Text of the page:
Jonathan Morduch: Come What May
Image: William K. Sacco
One of the most crucial insights about microfinance is so blindingly obvious that for years I failed to see it. The lesson is that if there is any one thing that makes microfinance different from previous attempts to provide credit to the under-served, it is ‘reliability’. Life in poor communities is filled with unreliability. Employers fail to guarantee steady work, officials seek bribes capriciously, health emergencies arise, rains fail, electricity cuts off. The list goes on. Having reliable institutions can help keep nuisances and temporary setbacks from becoming calamities.
I learned the importance of reliability from Stuart Rutherford, the founder of SafeSave, a microfinance organisation that works in the slums of Dhaka, Bangladesh. In 2003, the World Bank asked us to write an article on the future of microfinance in India. This was long before the aggressive expansion of SKS and the massive growth of microfinance in India. As we imagined the future, we reflected on untold lessons from Bangladesh, home to a thriving sector in the 1990s.
While Grameen Bank founder Muhammad Yunus focussed on how lending affected borrowers’ income, Rutherford saw a different story. In many ways, Grameen’s greatest innovation was simply to bring convenient and reliably continuous services to villages.
“Rain or shine, the well-behaved bank workers turned up on time every week,” we wrote in our World Bank report. “They kept immaculate records. Unbelievably, they gave the advances in the sums promised on the day promised. Astonishingly, as soon as one advance was paid down, a new, often bigger one was immediately available.”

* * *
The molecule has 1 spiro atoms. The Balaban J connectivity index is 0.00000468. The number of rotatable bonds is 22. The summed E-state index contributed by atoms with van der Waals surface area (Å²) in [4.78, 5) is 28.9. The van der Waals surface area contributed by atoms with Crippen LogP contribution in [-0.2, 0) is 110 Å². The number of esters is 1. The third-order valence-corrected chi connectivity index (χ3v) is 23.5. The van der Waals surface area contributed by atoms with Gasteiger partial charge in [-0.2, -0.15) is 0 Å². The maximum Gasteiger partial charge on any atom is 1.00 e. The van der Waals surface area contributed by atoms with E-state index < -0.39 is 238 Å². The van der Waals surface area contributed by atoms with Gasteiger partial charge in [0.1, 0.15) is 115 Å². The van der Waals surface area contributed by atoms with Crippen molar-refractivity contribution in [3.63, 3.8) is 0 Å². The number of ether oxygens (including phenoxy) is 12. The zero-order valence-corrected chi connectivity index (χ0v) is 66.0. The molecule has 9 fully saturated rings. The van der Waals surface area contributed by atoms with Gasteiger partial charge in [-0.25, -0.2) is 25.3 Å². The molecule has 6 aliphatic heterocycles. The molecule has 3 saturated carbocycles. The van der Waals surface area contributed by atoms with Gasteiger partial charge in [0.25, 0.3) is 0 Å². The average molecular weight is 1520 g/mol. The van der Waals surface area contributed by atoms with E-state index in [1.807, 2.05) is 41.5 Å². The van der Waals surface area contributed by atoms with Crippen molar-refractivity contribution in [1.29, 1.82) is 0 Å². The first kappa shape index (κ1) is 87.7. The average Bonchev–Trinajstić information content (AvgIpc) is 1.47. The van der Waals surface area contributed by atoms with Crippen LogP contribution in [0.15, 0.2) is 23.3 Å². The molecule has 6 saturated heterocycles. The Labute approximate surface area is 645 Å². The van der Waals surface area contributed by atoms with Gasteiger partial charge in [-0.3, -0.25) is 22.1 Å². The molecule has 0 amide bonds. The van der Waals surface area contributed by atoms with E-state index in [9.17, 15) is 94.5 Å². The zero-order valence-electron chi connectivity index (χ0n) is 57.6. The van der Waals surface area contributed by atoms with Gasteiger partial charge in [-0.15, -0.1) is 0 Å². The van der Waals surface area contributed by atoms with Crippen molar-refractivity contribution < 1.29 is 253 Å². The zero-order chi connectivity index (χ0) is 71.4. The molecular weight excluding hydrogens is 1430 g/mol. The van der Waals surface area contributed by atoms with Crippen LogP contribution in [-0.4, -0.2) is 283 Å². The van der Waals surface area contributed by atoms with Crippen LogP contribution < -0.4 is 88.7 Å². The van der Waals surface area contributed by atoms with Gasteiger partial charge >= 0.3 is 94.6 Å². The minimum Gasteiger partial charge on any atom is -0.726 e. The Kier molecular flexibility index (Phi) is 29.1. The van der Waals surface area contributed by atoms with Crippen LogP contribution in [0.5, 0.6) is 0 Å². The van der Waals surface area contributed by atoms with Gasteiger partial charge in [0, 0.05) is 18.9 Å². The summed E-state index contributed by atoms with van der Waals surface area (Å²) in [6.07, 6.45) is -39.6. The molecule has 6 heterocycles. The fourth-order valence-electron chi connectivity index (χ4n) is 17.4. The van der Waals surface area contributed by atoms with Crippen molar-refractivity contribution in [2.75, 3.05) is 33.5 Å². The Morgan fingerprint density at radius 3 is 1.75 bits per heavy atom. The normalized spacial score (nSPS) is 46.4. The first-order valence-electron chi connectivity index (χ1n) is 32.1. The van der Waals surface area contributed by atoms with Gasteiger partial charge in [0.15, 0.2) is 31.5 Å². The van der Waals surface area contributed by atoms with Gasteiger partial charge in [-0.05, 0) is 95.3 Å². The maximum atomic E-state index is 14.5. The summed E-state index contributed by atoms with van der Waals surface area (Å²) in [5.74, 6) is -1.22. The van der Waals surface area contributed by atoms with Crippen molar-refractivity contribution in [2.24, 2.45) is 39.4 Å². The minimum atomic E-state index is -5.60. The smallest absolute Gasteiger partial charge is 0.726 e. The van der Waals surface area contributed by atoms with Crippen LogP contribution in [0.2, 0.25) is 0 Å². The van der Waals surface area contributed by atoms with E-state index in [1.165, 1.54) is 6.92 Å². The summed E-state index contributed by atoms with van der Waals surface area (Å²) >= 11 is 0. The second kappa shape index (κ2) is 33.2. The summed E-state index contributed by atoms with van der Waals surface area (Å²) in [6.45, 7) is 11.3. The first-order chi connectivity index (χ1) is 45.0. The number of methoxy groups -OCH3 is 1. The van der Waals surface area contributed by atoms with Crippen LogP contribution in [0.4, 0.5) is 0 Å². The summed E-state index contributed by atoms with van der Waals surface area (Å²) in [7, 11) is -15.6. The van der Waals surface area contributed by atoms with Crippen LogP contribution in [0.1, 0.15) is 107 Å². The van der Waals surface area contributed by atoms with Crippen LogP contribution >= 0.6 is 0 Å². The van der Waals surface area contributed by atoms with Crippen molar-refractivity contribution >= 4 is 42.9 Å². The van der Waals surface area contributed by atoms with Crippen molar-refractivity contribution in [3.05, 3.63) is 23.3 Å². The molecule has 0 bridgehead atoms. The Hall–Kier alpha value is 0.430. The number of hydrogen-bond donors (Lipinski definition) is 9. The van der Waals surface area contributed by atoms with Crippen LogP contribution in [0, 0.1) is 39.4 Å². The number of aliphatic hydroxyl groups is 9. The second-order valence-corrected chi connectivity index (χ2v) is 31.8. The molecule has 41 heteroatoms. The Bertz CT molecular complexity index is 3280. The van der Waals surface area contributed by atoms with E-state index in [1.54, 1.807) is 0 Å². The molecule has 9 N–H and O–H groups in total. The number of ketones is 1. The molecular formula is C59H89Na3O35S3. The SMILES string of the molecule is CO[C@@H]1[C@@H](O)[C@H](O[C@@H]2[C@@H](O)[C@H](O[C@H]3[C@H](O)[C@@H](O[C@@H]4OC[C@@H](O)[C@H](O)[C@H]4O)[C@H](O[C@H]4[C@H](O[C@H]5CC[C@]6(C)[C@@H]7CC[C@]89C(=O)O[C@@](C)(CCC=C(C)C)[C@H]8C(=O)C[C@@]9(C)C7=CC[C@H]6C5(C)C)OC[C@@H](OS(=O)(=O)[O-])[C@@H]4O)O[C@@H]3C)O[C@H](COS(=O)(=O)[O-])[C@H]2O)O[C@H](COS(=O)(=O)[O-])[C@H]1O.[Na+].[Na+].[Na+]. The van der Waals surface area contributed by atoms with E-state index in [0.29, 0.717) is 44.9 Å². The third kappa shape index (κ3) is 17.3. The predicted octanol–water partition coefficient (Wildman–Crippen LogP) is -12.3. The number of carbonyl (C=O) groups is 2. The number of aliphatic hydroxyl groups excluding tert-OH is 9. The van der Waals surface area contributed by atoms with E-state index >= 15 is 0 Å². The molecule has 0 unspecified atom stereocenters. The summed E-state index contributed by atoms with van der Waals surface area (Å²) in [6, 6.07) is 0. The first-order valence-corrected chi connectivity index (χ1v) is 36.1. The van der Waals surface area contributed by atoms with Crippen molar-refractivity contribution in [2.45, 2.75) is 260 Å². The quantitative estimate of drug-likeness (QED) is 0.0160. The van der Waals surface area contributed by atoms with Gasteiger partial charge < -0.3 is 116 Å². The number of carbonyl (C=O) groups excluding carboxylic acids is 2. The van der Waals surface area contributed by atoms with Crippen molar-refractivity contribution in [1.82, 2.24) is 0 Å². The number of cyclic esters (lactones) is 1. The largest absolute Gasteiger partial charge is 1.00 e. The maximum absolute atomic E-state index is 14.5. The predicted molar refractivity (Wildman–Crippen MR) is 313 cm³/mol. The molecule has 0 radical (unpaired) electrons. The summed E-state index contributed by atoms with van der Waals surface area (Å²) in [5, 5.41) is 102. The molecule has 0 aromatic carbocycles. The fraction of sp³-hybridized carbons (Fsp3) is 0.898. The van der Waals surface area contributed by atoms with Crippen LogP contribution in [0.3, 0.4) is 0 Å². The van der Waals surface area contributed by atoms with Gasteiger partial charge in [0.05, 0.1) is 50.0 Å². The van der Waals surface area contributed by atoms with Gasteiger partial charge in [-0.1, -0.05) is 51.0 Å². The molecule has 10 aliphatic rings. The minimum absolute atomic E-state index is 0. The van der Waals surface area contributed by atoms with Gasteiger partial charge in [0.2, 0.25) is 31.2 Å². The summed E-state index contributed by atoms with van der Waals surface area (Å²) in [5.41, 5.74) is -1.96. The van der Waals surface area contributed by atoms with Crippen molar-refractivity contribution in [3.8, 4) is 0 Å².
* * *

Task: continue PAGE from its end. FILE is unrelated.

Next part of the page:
Reliable financial services are not the same as regulated financial services. And in Bangladesh, the NGOs proved more reliable than formal banks. With these kinds of reliable services — which most of us take for granted — it became possible for customers to relax a little, and to focus on parts of their lives more important than finance.
That remains a helpful perspective for viewing the debate on microfinance in India today. Allegations of harassment by loan collection officers are particularly damaging because they signal a departure from reliability and rule-bound, professional relationships. The rush to regulate is understandable, but the real answers lie with management. As Bindu Ananth of IFMR Trust argues, interest rates can surely fall (and are falling already). But the current discussion of interest rate caps needs to be kept in perspective. Customers would rather pay more for reliable banking services than pay less for ones that are inferior and unreliable.
Jonathan Morduch is managing director of the Financial Access Initiative (www.financialaccess.org) and professor of public policy and economics at New York University’s Wagner Graduate School of Public Service. He is a co-author of Portfolios of the Poor: How the World’s Poor Live on $2 a Day, published in India by Permanent Black.